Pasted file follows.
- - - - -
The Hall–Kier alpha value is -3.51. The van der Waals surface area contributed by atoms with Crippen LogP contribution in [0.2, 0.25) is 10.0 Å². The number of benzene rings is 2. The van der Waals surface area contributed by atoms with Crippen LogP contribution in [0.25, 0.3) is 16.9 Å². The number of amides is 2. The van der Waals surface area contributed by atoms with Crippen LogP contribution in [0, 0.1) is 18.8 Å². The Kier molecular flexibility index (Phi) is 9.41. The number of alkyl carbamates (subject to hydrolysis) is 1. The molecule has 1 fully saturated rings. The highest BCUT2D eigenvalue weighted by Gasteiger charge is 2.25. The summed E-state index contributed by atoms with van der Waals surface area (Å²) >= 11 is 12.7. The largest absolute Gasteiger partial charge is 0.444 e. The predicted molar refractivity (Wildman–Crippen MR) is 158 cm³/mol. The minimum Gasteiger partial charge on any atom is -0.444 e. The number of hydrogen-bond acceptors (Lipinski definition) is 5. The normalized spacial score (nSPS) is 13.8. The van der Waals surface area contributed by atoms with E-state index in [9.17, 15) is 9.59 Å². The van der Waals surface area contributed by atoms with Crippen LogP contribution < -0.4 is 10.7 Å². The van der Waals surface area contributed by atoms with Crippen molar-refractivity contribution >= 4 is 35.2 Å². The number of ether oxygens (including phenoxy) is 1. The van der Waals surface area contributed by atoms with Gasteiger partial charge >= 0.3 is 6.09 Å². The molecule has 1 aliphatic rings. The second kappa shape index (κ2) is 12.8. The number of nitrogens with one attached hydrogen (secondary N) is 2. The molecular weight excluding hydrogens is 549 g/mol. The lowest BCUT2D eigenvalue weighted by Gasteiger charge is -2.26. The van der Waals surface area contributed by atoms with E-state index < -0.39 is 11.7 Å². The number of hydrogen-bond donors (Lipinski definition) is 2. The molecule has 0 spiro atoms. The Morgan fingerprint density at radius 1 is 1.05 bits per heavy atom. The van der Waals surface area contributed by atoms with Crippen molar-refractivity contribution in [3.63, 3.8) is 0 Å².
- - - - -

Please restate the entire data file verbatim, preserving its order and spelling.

The Hall–Kier alpha value is -3.51. The van der Waals surface area contributed by atoms with Crippen LogP contribution in [0.2, 0.25) is 10.0 Å². The number of benzene rings is 2. The van der Waals surface area contributed by atoms with Crippen LogP contribution in [0.25, 0.3) is 16.9 Å². The number of amides is 2. The van der Waals surface area contributed by atoms with Crippen LogP contribution in [0, 0.1) is 18.8 Å². The Kier molecular flexibility index (Phi) is 9.41. The number of alkyl carbamates (subject to hydrolysis) is 1. The molecule has 1 fully saturated rings. The highest BCUT2D eigenvalue weighted by Gasteiger charge is 2.25. The summed E-state index contributed by atoms with van der Waals surface area (Å²) >= 11 is 12.7. The largest absolute Gasteiger partial charge is 0.444 e. The predicted molar refractivity (Wildman–Crippen MR) is 158 cm³/mol. The minimum Gasteiger partial charge on any atom is -0.444 e. The number of hydrogen-bond acceptors (Lipinski definition) is 5. The normalized spacial score (nSPS) is 13.8. The van der Waals surface area contributed by atoms with E-state index in [9.17, 15) is 9.59 Å². The van der Waals surface area contributed by atoms with Crippen LogP contribution < -0.4 is 10.7 Å². The van der Waals surface area contributed by atoms with Crippen molar-refractivity contribution >= 4 is 35.2 Å². The number of ether oxygens (including phenoxy) is 1. The van der Waals surface area contributed by atoms with Gasteiger partial charge >= 0.3 is 6.09 Å². The molecule has 1 aliphatic rings. The second kappa shape index (κ2) is 12.8. The number of nitrogens with one attached hydrogen (secondary N) is 2. The molecular weight excluding hydrogens is 549 g/mol. The lowest BCUT2D eigenvalue weighted by Gasteiger charge is -2.26. The van der Waals surface area contributed by atoms with E-state index < -0.39 is 11.7 Å². The number of hydrogen-bond donors (Lipinski definition) is 2. The molecule has 0 spiro atoms. The Morgan fingerprint density at radius 1 is 1.05 bits per heavy atom. The van der Waals surface area contributed by atoms with Crippen molar-refractivity contribution in [3.63, 3.8) is 0 Å².